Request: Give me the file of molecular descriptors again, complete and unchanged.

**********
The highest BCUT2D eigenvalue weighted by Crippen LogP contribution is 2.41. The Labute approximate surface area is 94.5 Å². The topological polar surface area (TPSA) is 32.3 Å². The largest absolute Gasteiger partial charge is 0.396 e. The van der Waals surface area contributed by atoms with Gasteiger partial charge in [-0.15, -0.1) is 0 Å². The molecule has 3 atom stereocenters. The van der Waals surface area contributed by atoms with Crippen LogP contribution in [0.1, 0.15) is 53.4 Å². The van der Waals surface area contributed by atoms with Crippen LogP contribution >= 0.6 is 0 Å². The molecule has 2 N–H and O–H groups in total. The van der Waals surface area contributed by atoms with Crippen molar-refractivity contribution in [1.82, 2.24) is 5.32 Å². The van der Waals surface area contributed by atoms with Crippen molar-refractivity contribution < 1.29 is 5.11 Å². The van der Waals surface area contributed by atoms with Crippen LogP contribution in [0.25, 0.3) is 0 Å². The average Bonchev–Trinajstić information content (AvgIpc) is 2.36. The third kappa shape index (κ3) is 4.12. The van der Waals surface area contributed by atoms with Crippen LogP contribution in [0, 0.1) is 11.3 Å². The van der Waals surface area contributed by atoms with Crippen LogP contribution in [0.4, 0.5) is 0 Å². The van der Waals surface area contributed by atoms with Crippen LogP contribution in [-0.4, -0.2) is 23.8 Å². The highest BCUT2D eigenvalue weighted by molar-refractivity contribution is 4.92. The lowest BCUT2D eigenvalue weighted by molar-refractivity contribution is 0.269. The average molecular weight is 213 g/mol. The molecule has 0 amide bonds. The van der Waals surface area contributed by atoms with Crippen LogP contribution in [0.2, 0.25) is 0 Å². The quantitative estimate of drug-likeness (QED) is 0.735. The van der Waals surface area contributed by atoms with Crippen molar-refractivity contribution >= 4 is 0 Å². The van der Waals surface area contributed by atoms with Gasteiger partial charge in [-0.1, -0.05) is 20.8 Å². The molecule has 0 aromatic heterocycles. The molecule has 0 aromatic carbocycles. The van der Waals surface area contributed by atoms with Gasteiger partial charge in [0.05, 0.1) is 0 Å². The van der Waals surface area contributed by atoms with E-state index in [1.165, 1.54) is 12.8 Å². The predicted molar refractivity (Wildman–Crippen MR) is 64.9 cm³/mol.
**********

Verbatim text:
The highest BCUT2D eigenvalue weighted by Crippen LogP contribution is 2.41. The Labute approximate surface area is 94.5 Å². The topological polar surface area (TPSA) is 32.3 Å². The largest absolute Gasteiger partial charge is 0.396 e. The van der Waals surface area contributed by atoms with Gasteiger partial charge in [-0.15, -0.1) is 0 Å². The molecule has 3 atom stereocenters. The van der Waals surface area contributed by atoms with Crippen LogP contribution in [0.1, 0.15) is 53.4 Å². The van der Waals surface area contributed by atoms with Crippen LogP contribution >= 0.6 is 0 Å². The molecule has 2 N–H and O–H groups in total. The van der Waals surface area contributed by atoms with Crippen molar-refractivity contribution in [1.82, 2.24) is 5.32 Å². The van der Waals surface area contributed by atoms with Crippen molar-refractivity contribution < 1.29 is 5.11 Å². The van der Waals surface area contributed by atoms with Crippen LogP contribution in [0.25, 0.3) is 0 Å². The average Bonchev–Trinajstić information content (AvgIpc) is 2.36. The third kappa shape index (κ3) is 4.12. The van der Waals surface area contributed by atoms with Crippen LogP contribution in [0, 0.1) is 11.3 Å². The van der Waals surface area contributed by atoms with Crippen LogP contribution in [0.4, 0.5) is 0 Å². The van der Waals surface area contributed by atoms with Crippen LogP contribution in [-0.4, -0.2) is 23.8 Å². The highest BCUT2D eigenvalue weighted by molar-refractivity contribution is 4.92. The lowest BCUT2D eigenvalue weighted by molar-refractivity contribution is 0.269. The average molecular weight is 213 g/mol. The molecule has 0 amide bonds. The van der Waals surface area contributed by atoms with Crippen LogP contribution in [0.2, 0.25) is 0 Å². The quantitative estimate of drug-likeness (QED) is 0.735. The van der Waals surface area contributed by atoms with Crippen molar-refractivity contribution >= 4 is 0 Å². The van der Waals surface area contributed by atoms with Gasteiger partial charge in [-0.1, -0.05) is 20.8 Å². The molecule has 0 aromatic heterocycles. The molecule has 0 aromatic carbocycles. The van der Waals surface area contributed by atoms with Gasteiger partial charge in [0.05, 0.1) is 0 Å². The van der Waals surface area contributed by atoms with E-state index in [1.165, 1.54) is 12.8 Å². The predicted molar refractivity (Wildman–Crippen MR) is 64.9 cm³/mol.